2020 Recipients

An Ethical Examination of Sentencing Decisions and Treatment of Inmates with Dementia 
Dr. Jalayne Arias 

Jalayne J. Arias, JD, MA is an Assistant Professor at the University of California San Francisco (UCSF) in the Memory and Aging Center, Department of Neurology. Her project implements empirical legal research methods and qualitative interviews with key stakeholders to examine the legal and ethical issues associated with criminal sentencing decisions for individuals with dementia.

Sexual Health in Aging 
Dr. Amanda Emerson

Amanda Emerson, PhD, RN, is a junior researcher and faculty member in the School of Nursing and Health Studies at the University of Missouri-Kansas City. She has collaborated with mentors and colleagues at the University of Kansas Medical Center on sexual health and cervical cancer prevention intervention studies focusing on women who are incarcerated or recently released. Dr. Emerson is currently a co-investigator on a multi-site natural history study that seeks to learn how cohorts of women in three states navigate community services to manage their cervical health in diverse funding environments. Dr. Emerson’s exploratory research is a narrative inquiry study with women in that national sample that aims to build conceptual understanding of how older adult (age 50 and older) women with significant criminal justice involvement perceive their sexual health and sexual health care needs as they age

Health Among Older Adults with Incarcerated Family Members
Drs. Chantal Fahmy and Alexander Testa

The expansion of incarceration in the United States has touched the lives of many older adults. This study aims to understand how having a family member incarcerated impacts the health and well-being of older adults, as well as the mechanisms these individuals use to cope with the experience of familial incarceration.

End-of-Life-Care in Corrections 
Dr. Erin Kitt-Lewis

The purpose of “End-of-Life Care Planning in Corrections” is to determine the essential components to include in a toolkit for end-of-life care planning (EOLCP) for people who will spend their final days in prison, which will be achieved through 1) a literature review of EOL communication, advanced care planning, and advance directives to include definitions, decision aids, discussion guides, tools, and measurements that could be adapted to assist corrections staff with EOLCP; 2) analyzed focused group data from the perceptions of men and women who are incarcerated and will likely die in prison from a chronic condition about their knowledge of and attitudes toward EOLCP; and 3) analyzed interview data with front-line corrections personnel (i.e., Corrections Health Care Administrator, Deputy Superintendents), physicians, nurses, social workers, psychologists, unit managers of medical units, and chaplains) to review and prioritize essentials components to include in a toolkit. The toolkit will serve as a resource for patient-centered EOLCP within the restrictive environment of corrections. Dr. Susan Loeb, Associate Professor of the Penn State College of Nursing and member of the CVJT RIG, will serve as a mentor for the project.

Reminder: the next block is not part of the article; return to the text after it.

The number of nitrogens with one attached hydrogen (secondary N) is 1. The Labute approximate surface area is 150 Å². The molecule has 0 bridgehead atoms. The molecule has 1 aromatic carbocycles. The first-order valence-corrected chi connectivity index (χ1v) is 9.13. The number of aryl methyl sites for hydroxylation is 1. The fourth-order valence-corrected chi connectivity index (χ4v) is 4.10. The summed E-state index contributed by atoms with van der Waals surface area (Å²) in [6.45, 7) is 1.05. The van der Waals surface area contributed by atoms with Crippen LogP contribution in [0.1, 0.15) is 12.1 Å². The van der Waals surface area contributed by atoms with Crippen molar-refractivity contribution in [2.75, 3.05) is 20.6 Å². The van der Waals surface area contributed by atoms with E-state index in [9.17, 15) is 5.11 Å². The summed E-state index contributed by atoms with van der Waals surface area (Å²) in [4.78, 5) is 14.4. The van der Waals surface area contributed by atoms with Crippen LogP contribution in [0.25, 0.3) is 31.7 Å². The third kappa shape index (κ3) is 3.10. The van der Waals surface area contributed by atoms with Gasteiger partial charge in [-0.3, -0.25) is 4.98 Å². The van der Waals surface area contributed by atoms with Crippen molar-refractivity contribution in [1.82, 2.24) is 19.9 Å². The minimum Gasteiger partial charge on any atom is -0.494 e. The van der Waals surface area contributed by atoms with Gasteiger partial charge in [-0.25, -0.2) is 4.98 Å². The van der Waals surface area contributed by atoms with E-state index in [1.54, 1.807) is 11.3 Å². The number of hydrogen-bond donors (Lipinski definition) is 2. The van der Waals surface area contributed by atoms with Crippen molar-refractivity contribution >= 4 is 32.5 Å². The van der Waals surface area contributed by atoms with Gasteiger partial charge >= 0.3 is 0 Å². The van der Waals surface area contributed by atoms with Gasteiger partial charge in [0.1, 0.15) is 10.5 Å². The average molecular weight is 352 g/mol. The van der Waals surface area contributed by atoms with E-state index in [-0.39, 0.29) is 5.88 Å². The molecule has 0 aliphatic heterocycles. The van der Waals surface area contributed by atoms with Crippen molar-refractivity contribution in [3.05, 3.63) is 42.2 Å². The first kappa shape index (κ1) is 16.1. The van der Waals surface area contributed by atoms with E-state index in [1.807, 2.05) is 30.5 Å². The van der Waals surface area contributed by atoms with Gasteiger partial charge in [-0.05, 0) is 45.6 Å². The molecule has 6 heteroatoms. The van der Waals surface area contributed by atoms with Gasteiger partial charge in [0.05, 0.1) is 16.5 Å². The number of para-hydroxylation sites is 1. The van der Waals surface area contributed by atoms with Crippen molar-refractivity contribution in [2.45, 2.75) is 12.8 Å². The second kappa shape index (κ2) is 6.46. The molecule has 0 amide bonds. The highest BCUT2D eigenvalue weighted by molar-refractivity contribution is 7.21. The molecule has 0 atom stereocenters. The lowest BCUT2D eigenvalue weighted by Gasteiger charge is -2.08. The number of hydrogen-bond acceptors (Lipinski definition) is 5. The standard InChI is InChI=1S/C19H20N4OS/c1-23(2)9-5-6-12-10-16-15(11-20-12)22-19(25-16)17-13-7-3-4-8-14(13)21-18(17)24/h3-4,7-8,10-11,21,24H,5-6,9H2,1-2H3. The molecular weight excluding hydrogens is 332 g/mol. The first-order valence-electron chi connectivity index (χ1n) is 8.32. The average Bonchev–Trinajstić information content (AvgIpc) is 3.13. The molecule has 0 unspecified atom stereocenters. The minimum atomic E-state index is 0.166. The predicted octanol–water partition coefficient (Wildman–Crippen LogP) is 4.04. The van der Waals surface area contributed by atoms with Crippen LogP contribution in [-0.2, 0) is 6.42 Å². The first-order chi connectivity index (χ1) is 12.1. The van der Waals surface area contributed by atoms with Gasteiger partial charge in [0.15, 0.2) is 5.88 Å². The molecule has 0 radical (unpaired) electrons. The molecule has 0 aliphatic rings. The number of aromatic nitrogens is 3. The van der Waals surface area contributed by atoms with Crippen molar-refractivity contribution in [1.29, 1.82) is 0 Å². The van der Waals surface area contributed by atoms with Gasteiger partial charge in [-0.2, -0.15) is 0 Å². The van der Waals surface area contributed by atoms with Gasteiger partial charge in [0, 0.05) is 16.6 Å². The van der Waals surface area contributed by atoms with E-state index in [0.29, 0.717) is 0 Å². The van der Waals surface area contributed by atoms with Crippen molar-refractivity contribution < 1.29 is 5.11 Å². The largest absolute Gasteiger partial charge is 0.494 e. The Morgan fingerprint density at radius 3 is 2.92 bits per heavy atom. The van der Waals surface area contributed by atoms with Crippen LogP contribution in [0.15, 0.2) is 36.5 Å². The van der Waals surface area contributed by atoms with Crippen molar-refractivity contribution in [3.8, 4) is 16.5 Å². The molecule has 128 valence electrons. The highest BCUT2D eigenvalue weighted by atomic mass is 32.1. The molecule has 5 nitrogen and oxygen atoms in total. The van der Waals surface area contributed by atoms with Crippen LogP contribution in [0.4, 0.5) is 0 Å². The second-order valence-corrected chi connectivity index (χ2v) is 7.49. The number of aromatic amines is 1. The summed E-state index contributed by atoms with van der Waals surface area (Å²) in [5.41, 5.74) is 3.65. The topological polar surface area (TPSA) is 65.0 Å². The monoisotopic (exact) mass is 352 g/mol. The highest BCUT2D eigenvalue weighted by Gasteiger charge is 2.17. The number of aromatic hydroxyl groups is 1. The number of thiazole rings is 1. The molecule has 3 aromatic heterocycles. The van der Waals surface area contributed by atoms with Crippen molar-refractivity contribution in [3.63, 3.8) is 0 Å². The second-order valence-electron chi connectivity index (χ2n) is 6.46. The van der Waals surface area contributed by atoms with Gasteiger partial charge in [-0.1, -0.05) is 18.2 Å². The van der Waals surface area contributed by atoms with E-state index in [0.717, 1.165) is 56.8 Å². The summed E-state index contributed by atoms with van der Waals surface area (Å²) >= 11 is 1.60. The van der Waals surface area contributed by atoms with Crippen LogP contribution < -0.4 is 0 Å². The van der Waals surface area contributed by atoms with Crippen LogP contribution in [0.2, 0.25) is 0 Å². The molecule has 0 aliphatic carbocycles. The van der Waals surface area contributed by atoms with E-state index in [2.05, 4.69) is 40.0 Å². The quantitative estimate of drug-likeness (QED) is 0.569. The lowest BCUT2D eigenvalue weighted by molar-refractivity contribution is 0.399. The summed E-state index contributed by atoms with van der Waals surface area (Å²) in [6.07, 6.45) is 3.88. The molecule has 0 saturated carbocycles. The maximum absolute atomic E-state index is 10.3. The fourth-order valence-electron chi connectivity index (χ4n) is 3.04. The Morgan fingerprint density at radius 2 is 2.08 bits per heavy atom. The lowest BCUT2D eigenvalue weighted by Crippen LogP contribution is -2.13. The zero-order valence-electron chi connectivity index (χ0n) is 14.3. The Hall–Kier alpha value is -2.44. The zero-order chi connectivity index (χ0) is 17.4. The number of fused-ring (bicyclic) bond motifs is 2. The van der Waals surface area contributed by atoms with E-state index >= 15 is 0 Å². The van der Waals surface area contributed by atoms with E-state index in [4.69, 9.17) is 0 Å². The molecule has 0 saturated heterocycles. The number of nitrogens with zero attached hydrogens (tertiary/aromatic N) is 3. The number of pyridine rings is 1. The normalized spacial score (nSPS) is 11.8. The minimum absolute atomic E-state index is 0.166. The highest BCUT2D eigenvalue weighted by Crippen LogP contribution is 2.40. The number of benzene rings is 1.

The Health Disparity of the Incarcerated Older Adults in Arkansas
Dr. Obioma Nwaiwu

I plan to study the disparities in the burden of chronic medical illnesses of older adults in the criminal justice system in Arkansas. In addition, I will survey the current level of involvement of geriatricians and other specialties in the care of the criminal justice involved older adults, and then assess the readiness of the criminal justice system towards the implementation geriatric consult services through telemedicine in the management of chronic diseases in this population.

Correctional Health Services for Older Adults
Drs. Meghan Novisky and Stephanie Grace Prost

The current study seeks to enhance our understanding of the thoughts and feelings surrounding the perceived adequacy of correctional health services for older adults. Importantly, this study will explore older adults’ perspectives on receiving correctional health services in prison, and peer caregivers’ perspectives on implementing correctional health services for older adults incarcerated in prison.

The Relationship Between Visitation and Health in Older Adults Who Are Incarcerated 
Dr. Stephanie Grace Prost 

The current study seeks to explore the relationship between visitation and health (visitation-health relationship)—and the moderating influence of race—among older adults incarcerated in prison to enhance health and social outcomes in this population via evidence-informed correctional policy and praxis revision.

Beyond the Hospice: Understanding Why Elderly Prisoners Decline Residence in Hospice Facilities and the Capacity of Other Penal Institutions to Care for Them 
Dr. Christopher Seeds

Not all prisoners needing geriatric and palliative care end up in prison hospice facilities. Instead, some remain in other facilities that are less well equipped, and not so intentionally designed, to care for the physical and psychological needs of the elderly and chronically ill. This study surveys and interviews elderly prisoners to better understand the reasons why. Focusing on personal motivations as well as institutional conditions, the research explores how health strategies differ based on social capital and factors including race, ethnicity, gender, marital status, family contact, education, employment, and past health care access. More broadly, the study aims to better understand penal capacities to provide geriatric and palliative care, and to equip state corrections agencies with information that will aid in the design of health care infrastructure and practice.